Jennifer Couzin-Frankel, the editor who described the breakthrough asked, “Did we risk hyping an approach whose ultimate impact remains unknown? Were we irresponsible to label as a breakthrough a strategy that has touched a tiny fraction of cancer patients and helped only some of them?” She and her colleagues concluded that clinical trials have demonstrated the potential of immunotherapy and convinced even the skeptics that the treatment is now living up to its promise.
The “war on cancer” began in America just over 40 years ago and the main weapons have been surgery, radiation and chemotherapy, treatments that are often associated with adverse side effects. The latest weapon, cancer immunotherapy, is based on a simple premise — harnessing the body’s own immune system to do battle with the tumour. The technique has been around for over 20 years, where one of the early pioneers was James Allison who showed that a new protein on the surface of T cells, called CTLA-4, prevented the T cells from launching immune attacks. By blocking the CTLA-4 molecule, the immune system could be set free to destroy the cancer cells.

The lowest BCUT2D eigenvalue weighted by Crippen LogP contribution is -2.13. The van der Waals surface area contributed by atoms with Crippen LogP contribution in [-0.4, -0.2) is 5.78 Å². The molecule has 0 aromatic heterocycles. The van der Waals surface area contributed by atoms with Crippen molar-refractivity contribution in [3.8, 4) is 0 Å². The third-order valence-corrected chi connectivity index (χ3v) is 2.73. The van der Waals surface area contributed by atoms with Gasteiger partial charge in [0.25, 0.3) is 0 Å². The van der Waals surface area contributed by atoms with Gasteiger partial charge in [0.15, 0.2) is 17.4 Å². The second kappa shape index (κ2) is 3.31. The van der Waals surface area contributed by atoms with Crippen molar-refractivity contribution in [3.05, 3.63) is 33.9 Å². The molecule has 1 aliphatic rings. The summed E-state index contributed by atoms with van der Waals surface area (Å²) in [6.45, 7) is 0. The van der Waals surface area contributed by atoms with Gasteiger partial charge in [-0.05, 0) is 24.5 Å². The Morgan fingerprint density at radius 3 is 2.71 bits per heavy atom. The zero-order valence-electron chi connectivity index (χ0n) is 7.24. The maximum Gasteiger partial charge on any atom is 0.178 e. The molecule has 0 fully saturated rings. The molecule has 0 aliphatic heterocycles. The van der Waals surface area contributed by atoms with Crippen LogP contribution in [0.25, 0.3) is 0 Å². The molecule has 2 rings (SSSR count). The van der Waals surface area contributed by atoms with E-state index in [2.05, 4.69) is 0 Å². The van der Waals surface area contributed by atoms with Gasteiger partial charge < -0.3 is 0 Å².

While the anecdotes supporting the efficacy of cancer immunotherapy are heart-warming — a 6-year-old with leukemia whose disease is now in remission, and a man with metastatic kidney cancer whose tumour continued to shrink even after treatment stopped — it is the hard data that’s transforming the field. Scientists from Johns Hopkins and Yale have reported results for 300 patients showing that tumours shrunk by more than half in 31% of melanoma patients, 29% with kidney cancer and 17% with lung cancer.
Although breast cancer has historically not been considered an ideal target for immunotherapy, the situation has changed in the past few years. Herceptin has been successful while cancer vaccines have also shown early promise. As Couzin-Frankel concludes, “One book has closed, and a new one has been opened. How it will end is anyone’s guess.”